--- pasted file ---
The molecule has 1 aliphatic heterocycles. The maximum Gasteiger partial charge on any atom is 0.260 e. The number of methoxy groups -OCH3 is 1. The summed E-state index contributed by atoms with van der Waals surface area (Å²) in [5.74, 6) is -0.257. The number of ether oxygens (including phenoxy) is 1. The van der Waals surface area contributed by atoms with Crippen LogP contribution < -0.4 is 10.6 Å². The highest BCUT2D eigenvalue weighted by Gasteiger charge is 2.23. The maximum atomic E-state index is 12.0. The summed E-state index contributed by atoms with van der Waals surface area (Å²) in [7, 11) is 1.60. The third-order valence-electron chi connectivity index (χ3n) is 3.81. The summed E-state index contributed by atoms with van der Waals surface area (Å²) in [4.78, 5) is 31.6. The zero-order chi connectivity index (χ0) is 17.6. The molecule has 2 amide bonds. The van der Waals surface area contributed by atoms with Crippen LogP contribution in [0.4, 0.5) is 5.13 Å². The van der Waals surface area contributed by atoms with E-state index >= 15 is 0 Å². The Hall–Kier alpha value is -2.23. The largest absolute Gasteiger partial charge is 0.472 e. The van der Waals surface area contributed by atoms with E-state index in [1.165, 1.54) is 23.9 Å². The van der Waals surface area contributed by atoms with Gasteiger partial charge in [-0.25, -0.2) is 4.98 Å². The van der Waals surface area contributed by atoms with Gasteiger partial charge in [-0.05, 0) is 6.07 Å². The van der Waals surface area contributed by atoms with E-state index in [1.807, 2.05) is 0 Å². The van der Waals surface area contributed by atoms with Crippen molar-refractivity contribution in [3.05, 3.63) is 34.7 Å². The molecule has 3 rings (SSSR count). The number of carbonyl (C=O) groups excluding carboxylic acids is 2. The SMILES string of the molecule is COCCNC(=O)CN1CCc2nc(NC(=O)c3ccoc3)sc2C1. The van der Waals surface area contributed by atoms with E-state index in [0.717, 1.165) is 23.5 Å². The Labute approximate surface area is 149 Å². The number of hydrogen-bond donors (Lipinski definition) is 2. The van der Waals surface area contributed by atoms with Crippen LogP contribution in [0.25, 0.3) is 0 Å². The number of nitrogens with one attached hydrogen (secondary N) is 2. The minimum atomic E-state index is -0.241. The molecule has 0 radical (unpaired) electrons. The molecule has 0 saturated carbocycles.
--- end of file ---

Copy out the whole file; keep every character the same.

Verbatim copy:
The molecule has 1 aliphatic heterocycles. The maximum Gasteiger partial charge on any atom is 0.260 e. The number of methoxy groups -OCH3 is 1. The summed E-state index contributed by atoms with van der Waals surface area (Å²) in [5.74, 6) is -0.257. The number of ether oxygens (including phenoxy) is 1. The van der Waals surface area contributed by atoms with Crippen LogP contribution < -0.4 is 10.6 Å². The highest BCUT2D eigenvalue weighted by Gasteiger charge is 2.23. The maximum atomic E-state index is 12.0. The summed E-state index contributed by atoms with van der Waals surface area (Å²) in [7, 11) is 1.60. The third-order valence-electron chi connectivity index (χ3n) is 3.81. The summed E-state index contributed by atoms with van der Waals surface area (Å²) in [4.78, 5) is 31.6. The zero-order chi connectivity index (χ0) is 17.6. The molecule has 2 amide bonds. The van der Waals surface area contributed by atoms with Crippen LogP contribution in [0.4, 0.5) is 5.13 Å². The van der Waals surface area contributed by atoms with E-state index >= 15 is 0 Å². The Hall–Kier alpha value is -2.23. The largest absolute Gasteiger partial charge is 0.472 e. The van der Waals surface area contributed by atoms with E-state index in [1.165, 1.54) is 23.9 Å². The van der Waals surface area contributed by atoms with Gasteiger partial charge in [-0.25, -0.2) is 4.98 Å². The van der Waals surface area contributed by atoms with Gasteiger partial charge in [-0.05, 0) is 6.07 Å². The van der Waals surface area contributed by atoms with E-state index in [1.807, 2.05) is 0 Å². The van der Waals surface area contributed by atoms with Crippen molar-refractivity contribution in [3.05, 3.63) is 34.7 Å². The molecule has 3 rings (SSSR count). The number of carbonyl (C=O) groups excluding carboxylic acids is 2. The SMILES string of the molecule is COCCNC(=O)CN1CCc2nc(NC(=O)c3ccoc3)sc2C1. The van der Waals surface area contributed by atoms with E-state index in [0.717, 1.165) is 23.5 Å². The Labute approximate surface area is 149 Å². The number of hydrogen-bond donors (Lipinski definition) is 2. The van der Waals surface area contributed by atoms with Crippen LogP contribution in [0.25, 0.3) is 0 Å². The number of nitrogens with one attached hydrogen (secondary N) is 2. The minimum atomic E-state index is -0.241. The molecule has 0 radical (unpaired) electrons. The molecule has 0 saturated carbocycles.